Originally published at The Community Manager
How do you first get started building a community?
It’s probably the most common question I hear. Communities are awesome, right?
Every company wants one! But where do you start?
Having built a number of communities over the past few years, I’ve learned a lot about what a healthy community looks like, and how to put the right pieces into place from the beginning.
Turns out it’s extremely simple, yet easy to avoid because the task can seem very daunting.
Here’s the secret…
One person at a time.
Both startups and larger organizations have a problem building a community from the ground up.
Startups have a problem, because they just want to scale scale scale as much as possible. Their whole business is all about growing as quickly as possible. Problem is, communities usually don’t work that way.
Larger organizations have a problem, because they feel like they’re “established” and they have strong brand recognition. So, they can throw money at it and BOOM, instant community.
The truth is, you can’t build a community overnight, the same way you can’t build a company overnight. Both require that you give every small aspect of the larger goal your full attention, and build up toward your vision.
Want a foolproof community building strategy?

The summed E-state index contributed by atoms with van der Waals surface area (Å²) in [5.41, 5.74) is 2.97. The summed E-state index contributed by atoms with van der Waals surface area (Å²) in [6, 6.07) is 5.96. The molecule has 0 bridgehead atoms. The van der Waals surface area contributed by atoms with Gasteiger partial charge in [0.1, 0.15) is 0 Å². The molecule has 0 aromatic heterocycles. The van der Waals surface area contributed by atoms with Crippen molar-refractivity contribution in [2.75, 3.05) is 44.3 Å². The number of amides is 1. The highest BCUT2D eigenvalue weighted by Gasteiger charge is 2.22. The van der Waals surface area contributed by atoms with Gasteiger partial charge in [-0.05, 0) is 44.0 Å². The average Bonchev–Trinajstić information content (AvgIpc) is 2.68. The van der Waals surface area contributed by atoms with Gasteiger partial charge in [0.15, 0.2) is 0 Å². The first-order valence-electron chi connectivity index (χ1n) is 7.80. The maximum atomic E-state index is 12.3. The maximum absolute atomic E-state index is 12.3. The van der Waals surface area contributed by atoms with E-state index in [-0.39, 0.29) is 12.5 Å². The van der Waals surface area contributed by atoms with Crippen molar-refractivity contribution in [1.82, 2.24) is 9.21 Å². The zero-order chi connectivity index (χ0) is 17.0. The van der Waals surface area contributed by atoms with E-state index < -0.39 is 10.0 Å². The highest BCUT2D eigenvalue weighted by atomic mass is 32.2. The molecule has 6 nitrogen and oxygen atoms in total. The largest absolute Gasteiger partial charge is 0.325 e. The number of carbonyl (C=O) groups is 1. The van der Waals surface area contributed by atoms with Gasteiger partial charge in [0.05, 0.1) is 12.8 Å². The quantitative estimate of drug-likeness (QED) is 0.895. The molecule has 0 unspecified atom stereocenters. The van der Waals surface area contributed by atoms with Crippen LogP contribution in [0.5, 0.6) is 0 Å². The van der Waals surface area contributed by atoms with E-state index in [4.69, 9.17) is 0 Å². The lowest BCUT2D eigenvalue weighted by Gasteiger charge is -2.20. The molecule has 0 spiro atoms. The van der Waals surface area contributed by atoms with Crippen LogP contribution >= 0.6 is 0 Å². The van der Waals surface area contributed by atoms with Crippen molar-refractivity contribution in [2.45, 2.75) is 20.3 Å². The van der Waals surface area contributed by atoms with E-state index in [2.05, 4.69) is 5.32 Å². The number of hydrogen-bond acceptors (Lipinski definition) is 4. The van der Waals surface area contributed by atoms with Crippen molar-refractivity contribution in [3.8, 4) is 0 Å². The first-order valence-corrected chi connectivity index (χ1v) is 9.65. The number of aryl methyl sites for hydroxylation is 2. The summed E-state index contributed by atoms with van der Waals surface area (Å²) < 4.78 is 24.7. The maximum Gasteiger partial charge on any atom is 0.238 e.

Step 1: Pick up your phone, and call a user/customer. Ask them about themselves. Ask them about their experience with your company. Make a personal connection.
Step 2: Invite them to a private facebook group, for your customers.
Step 3: Introduce them to the group and help them get involved in the discussions.
Repeat. Repeat. Repeat. Repeat.
Keep doing that until the discussions in your group are flowing smoothly. Keep at it until you feel that your users are connecting with each other and a true community is forming.
Forget all of your plans for an “ambassador program” with rewards, exclusive swag, badges, moderators, big events, etc etc. Start simple and focused. When it’s time to build more structure into your community program, you’ll know. Your community will tell you.
It’s tempting for companies to think “I don’t have time to call all of our users!”. I’m not saying call all of them. I’m saying call one. Then call another. And another and another, until it starts to grow organically. Eventually, it will.
There’s no interaction too small to be worth your time, when you’re trying to build a true community.
It may seem tedious, but once it’s all done…
…nothing is stronger than a well-built community.
Image source: Shutterstock.com single brick